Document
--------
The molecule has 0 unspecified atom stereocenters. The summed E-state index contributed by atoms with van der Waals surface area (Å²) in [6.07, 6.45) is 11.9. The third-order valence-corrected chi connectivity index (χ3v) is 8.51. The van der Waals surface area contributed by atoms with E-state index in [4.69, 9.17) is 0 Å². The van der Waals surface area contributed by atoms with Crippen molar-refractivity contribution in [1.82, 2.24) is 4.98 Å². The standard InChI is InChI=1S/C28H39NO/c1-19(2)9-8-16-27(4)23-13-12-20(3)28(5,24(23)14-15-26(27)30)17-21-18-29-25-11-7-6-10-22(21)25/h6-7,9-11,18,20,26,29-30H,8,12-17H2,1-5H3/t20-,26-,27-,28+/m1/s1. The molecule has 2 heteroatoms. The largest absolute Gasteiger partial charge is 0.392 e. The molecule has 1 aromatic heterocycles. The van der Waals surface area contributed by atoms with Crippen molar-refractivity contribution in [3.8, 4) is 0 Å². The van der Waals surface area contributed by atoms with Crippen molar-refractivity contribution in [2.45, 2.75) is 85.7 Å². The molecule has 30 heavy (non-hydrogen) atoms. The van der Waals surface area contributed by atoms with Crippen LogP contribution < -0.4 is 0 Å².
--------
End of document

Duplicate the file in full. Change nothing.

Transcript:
The molecule has 0 unspecified atom stereocenters. The summed E-state index contributed by atoms with van der Waals surface area (Å²) in [6.07, 6.45) is 11.9. The third-order valence-corrected chi connectivity index (χ3v) is 8.51. The van der Waals surface area contributed by atoms with E-state index in [4.69, 9.17) is 0 Å². The van der Waals surface area contributed by atoms with Crippen molar-refractivity contribution in [1.82, 2.24) is 4.98 Å². The standard InChI is InChI=1S/C28H39NO/c1-19(2)9-8-16-27(4)23-13-12-20(3)28(5,24(23)14-15-26(27)30)17-21-18-29-25-11-7-6-10-22(21)25/h6-7,9-11,18,20,26,29-30H,8,12-17H2,1-5H3/t20-,26-,27-,28+/m1/s1. The molecule has 2 heteroatoms. The largest absolute Gasteiger partial charge is 0.392 e. The molecule has 1 aromatic heterocycles. The van der Waals surface area contributed by atoms with Crippen molar-refractivity contribution in [3.8, 4) is 0 Å². The van der Waals surface area contributed by atoms with Crippen molar-refractivity contribution in [2.45, 2.75) is 85.7 Å². The molecule has 30 heavy (non-hydrogen) atoms. The van der Waals surface area contributed by atoms with Crippen LogP contribution < -0.4 is 0 Å².